On Sun, 8 Aug 2004, Matt Clark wrote:
> > And this is exactly where the pgpool advantage lies.
> > Especially with the
> > TPC-W, the Apache is serving a mix of PHP (or whatever CGI
> > technique is
> > used) and static content like images. Since the 200+ Apache
> > kids serve
> > any of that content by random and the emulated browsers very much
> > encourage it to ramp up MaxClients children by using up to 4
> > concurrent
> > image connections, one does end up with MaxClients DB
> > connections that
> > are all relatively low frequently used. In contrast to that the real
> > pgpool causes lesser, more active DB connections, which is better for
> > performance.
> There are two well-worn and very mature techniques for dealing with the
> issue of web apps using one DB connection per apache process, both of which
> work extremely well and attack the issue at its source.
> 1) Use a front-end caching proxy like Squid as an accelerator. Static
> content will be served by the accelerator 99% of the time. Additionally,
> large pages can be served immediately to the accelerator by Apache, which
> can then go on to serve another request without waiting for the end user's
> dial-up connection to pull the data down. Massive speedup, fewer apache
> processes needed.
Squid also takes away the work of doing SSL (presuming you're running it
on a different machine). Unfortunately it doesn't support HTTP/1.1 which
means that most generated pages (those that don't set Content-length) end
up forcing squid to close and then reopen the connection to the web
Because you no longer need to worry about keeping Apache processes around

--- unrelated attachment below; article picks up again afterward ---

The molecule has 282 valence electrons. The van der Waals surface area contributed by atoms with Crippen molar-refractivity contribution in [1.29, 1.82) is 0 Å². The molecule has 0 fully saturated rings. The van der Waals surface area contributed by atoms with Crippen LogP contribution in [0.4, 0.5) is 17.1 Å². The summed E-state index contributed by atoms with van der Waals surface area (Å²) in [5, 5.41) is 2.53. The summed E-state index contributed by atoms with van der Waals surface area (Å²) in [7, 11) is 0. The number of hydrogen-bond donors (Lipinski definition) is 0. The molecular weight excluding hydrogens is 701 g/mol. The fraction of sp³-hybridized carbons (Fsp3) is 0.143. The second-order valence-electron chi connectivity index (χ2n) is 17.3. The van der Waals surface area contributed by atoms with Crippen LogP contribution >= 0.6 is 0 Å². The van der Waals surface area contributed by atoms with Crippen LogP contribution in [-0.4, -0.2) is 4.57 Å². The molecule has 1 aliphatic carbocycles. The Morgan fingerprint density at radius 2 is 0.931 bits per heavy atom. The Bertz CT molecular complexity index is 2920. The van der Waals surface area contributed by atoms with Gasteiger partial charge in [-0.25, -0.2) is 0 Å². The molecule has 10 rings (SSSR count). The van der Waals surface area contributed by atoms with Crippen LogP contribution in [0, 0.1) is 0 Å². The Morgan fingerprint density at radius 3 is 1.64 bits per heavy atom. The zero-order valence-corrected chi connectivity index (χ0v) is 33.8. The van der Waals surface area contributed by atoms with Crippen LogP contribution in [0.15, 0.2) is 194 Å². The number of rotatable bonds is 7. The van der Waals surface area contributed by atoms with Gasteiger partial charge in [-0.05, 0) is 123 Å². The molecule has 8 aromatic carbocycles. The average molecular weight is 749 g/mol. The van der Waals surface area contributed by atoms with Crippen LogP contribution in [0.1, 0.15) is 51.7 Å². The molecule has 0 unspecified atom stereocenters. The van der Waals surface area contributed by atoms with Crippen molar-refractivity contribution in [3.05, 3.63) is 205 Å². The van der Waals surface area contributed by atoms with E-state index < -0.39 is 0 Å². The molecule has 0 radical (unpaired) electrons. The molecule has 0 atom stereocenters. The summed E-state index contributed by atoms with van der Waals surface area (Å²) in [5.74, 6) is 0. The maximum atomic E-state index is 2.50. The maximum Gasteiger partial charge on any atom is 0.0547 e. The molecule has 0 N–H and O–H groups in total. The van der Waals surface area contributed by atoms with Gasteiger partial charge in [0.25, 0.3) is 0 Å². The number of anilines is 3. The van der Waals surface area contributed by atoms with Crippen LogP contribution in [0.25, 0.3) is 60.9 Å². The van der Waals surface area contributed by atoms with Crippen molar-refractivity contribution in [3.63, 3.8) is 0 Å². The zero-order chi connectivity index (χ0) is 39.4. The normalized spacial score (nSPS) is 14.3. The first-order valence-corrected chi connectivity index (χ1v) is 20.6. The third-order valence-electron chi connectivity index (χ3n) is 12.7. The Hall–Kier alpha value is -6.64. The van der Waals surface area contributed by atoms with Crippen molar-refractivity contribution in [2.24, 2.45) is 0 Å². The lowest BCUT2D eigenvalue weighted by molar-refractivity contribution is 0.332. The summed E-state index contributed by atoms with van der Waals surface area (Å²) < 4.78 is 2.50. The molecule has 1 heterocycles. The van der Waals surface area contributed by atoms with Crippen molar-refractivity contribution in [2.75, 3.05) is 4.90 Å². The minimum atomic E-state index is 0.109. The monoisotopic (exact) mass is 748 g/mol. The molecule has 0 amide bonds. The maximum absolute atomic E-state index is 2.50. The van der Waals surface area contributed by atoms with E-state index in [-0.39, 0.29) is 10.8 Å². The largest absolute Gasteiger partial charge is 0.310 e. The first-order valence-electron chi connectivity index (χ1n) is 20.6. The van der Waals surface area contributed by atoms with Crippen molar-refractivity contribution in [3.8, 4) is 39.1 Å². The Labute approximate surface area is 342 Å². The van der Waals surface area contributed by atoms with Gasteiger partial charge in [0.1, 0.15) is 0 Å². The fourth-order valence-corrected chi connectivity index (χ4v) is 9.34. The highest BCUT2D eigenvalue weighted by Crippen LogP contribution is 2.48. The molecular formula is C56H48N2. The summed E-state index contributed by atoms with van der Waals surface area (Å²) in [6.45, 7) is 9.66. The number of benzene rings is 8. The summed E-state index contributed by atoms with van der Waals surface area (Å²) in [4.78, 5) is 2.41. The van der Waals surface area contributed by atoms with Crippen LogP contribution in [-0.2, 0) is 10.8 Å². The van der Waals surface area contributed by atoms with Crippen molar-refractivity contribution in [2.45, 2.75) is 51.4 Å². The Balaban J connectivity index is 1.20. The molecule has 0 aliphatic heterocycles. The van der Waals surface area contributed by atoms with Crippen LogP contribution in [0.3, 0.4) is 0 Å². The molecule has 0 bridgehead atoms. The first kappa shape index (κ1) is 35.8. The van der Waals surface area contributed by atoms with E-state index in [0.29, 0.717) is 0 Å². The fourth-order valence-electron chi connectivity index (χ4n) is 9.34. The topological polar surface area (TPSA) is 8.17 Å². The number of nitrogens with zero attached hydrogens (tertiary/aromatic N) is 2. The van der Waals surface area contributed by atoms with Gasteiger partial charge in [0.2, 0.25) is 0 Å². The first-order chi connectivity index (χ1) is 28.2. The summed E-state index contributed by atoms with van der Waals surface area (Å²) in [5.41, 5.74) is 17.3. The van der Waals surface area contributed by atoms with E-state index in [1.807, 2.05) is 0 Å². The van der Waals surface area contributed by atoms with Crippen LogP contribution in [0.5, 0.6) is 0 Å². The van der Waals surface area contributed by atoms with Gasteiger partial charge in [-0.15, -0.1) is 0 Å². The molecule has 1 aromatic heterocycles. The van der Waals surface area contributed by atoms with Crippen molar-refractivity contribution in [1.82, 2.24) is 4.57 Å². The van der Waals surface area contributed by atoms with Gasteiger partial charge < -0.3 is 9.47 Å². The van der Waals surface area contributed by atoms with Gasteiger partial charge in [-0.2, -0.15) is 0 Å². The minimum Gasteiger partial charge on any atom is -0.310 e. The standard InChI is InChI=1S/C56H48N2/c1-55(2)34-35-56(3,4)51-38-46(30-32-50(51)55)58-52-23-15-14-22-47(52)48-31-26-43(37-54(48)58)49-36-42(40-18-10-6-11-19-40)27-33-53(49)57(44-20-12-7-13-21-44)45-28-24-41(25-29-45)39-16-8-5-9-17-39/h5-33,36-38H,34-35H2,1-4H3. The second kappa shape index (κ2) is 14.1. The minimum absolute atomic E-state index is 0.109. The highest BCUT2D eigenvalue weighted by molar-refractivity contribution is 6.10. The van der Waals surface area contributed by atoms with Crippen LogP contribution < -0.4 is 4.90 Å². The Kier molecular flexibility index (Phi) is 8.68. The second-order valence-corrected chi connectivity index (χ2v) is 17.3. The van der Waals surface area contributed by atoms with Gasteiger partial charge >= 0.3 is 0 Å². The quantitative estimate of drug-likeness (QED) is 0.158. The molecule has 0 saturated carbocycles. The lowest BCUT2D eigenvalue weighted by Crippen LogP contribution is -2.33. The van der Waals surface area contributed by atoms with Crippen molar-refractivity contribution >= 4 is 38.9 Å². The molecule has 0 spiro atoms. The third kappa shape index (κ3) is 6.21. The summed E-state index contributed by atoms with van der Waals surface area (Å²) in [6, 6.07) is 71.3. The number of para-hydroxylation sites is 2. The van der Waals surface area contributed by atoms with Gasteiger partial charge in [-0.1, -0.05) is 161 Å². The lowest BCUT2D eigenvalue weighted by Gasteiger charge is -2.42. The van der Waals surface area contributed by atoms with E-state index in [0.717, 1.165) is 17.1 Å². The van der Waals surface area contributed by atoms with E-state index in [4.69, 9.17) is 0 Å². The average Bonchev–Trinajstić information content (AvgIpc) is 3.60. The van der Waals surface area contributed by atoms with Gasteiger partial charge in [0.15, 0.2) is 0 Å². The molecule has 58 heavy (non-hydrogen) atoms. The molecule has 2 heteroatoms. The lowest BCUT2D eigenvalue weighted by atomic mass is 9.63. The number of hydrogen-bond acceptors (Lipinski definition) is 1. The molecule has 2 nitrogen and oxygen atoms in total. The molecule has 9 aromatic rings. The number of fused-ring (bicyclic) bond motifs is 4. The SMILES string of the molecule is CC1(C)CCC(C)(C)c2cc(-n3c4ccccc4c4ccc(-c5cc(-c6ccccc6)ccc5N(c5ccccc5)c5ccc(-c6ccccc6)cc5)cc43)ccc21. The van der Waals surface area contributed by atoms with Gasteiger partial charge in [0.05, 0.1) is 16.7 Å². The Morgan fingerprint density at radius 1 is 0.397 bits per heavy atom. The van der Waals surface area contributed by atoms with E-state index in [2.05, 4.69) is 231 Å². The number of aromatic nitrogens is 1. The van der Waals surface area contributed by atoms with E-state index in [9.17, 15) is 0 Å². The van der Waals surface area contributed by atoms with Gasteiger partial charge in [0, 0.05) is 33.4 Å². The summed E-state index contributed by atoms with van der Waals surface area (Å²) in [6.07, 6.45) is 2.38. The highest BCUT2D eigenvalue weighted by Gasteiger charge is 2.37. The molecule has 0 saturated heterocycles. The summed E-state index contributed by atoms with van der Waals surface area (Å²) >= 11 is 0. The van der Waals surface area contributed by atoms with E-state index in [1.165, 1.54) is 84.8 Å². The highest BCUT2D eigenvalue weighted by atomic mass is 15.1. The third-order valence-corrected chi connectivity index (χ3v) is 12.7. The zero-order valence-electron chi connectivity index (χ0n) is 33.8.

to dribble data to people on the wrong end of modems you can reduce
MaxClients quite a bit (to, say, 10 or 20 per web server). This keeps the
number of PostgreSQL connections down. I'd guess that above some point
you're going to reduce performance by increasing MaxClients and running
queries in parallel rather than queueing the request and doing them
I've also had some problems when Squid had a large number of connections
open (several thousand); though that may have been because of my
half_closed_clients setting. Squid 3 coped a lot better when I tried it
(quite a few months ago now - and using FreeBSD and the special kqueue
system call) but crashed under some (admittedly synthetic) conditions.
> I'm sure pgpool and the like have their place, but being band-aids for
> poorly configured websites probably isn't the best use for them.
You still have periods of time when the web servers are busy using their
CPUs to generate HTML rather than waiting for database queries. This is
especially true if you cache a lot of data somewhere on the web servers
themselves (which, in my experience, reduces the database load a great
deal). If you REALLY need to reduce the number of connections (because you
have a large number of web servers doing a lot of computation, say) then
it might still be useful.
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